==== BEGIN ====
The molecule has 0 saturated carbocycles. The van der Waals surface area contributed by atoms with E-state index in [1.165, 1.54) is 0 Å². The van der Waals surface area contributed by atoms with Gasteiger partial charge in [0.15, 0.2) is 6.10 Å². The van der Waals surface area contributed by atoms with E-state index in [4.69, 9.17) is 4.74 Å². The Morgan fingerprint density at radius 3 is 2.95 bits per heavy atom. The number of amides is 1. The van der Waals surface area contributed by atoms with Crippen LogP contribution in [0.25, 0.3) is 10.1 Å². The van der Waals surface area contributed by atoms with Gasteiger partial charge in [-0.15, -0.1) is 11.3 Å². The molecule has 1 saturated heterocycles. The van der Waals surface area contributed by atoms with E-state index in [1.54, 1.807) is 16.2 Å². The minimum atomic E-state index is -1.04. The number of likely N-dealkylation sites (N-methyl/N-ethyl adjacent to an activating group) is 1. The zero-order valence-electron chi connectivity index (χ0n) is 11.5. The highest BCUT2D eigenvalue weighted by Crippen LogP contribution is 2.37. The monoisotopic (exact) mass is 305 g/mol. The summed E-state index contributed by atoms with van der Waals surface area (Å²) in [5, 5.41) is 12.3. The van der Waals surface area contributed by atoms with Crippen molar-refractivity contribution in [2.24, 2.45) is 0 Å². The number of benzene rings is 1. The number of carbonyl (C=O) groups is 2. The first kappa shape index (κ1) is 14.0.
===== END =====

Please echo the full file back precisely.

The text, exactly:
The molecule has 0 saturated carbocycles. The van der Waals surface area contributed by atoms with E-state index in [1.165, 1.54) is 0 Å². The van der Waals surface area contributed by atoms with Gasteiger partial charge in [0.15, 0.2) is 6.10 Å². The van der Waals surface area contributed by atoms with E-state index in [4.69, 9.17) is 4.74 Å². The Morgan fingerprint density at radius 3 is 2.95 bits per heavy atom. The number of amides is 1. The van der Waals surface area contributed by atoms with Crippen LogP contribution in [0.25, 0.3) is 10.1 Å². The van der Waals surface area contributed by atoms with Gasteiger partial charge in [-0.15, -0.1) is 11.3 Å². The molecule has 1 saturated heterocycles. The van der Waals surface area contributed by atoms with E-state index in [1.54, 1.807) is 16.2 Å². The minimum atomic E-state index is -1.04. The number of likely N-dealkylation sites (N-methyl/N-ethyl adjacent to an activating group) is 1. The zero-order valence-electron chi connectivity index (χ0n) is 11.5. The highest BCUT2D eigenvalue weighted by Crippen LogP contribution is 2.37. The monoisotopic (exact) mass is 305 g/mol. The summed E-state index contributed by atoms with van der Waals surface area (Å²) in [5, 5.41) is 12.3. The van der Waals surface area contributed by atoms with Crippen molar-refractivity contribution in [2.24, 2.45) is 0 Å². The number of benzene rings is 1. The number of carbonyl (C=O) groups is 2. The first kappa shape index (κ1) is 14.0.